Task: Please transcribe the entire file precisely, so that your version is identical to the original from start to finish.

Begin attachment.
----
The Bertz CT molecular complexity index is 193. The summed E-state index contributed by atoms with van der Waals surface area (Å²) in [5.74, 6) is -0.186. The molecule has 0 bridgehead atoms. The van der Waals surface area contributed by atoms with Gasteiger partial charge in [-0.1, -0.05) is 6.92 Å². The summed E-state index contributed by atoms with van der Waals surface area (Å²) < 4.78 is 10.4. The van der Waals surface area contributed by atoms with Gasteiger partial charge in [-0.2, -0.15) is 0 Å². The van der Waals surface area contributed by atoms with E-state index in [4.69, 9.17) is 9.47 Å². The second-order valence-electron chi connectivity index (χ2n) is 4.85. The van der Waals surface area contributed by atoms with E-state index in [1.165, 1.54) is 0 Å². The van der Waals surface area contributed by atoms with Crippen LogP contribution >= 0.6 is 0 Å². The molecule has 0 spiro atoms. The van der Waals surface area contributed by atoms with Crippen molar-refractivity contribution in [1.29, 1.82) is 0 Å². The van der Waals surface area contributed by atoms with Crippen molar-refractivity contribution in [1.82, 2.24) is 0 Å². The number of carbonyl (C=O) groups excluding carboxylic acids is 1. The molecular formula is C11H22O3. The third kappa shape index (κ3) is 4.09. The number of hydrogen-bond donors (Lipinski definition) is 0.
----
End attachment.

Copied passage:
The Bertz CT molecular complexity index is 193. The summed E-state index contributed by atoms with van der Waals surface area (Å²) in [5.74, 6) is -0.186. The molecule has 0 bridgehead atoms. The van der Waals surface area contributed by atoms with Gasteiger partial charge in [-0.1, -0.05) is 6.92 Å². The summed E-state index contributed by atoms with van der Waals surface area (Å²) < 4.78 is 10.4. The van der Waals surface area contributed by atoms with Gasteiger partial charge in [-0.2, -0.15) is 0 Å². The van der Waals surface area contributed by atoms with E-state index in [4.69, 9.17) is 9.47 Å². The second-order valence-electron chi connectivity index (χ2n) is 4.85. The van der Waals surface area contributed by atoms with E-state index in [1.165, 1.54) is 0 Å². The van der Waals surface area contributed by atoms with Crippen LogP contribution >= 0.6 is 0 Å². The molecule has 0 spiro atoms. The van der Waals surface area contributed by atoms with Crippen molar-refractivity contribution in [1.29, 1.82) is 0 Å². The van der Waals surface area contributed by atoms with Crippen molar-refractivity contribution in [1.82, 2.24) is 0 Å². The number of carbonyl (C=O) groups excluding carboxylic acids is 1. The molecular formula is C11H22O3. The third kappa shape index (κ3) is 4.09. The number of hydrogen-bond donors (Lipinski definition) is 0.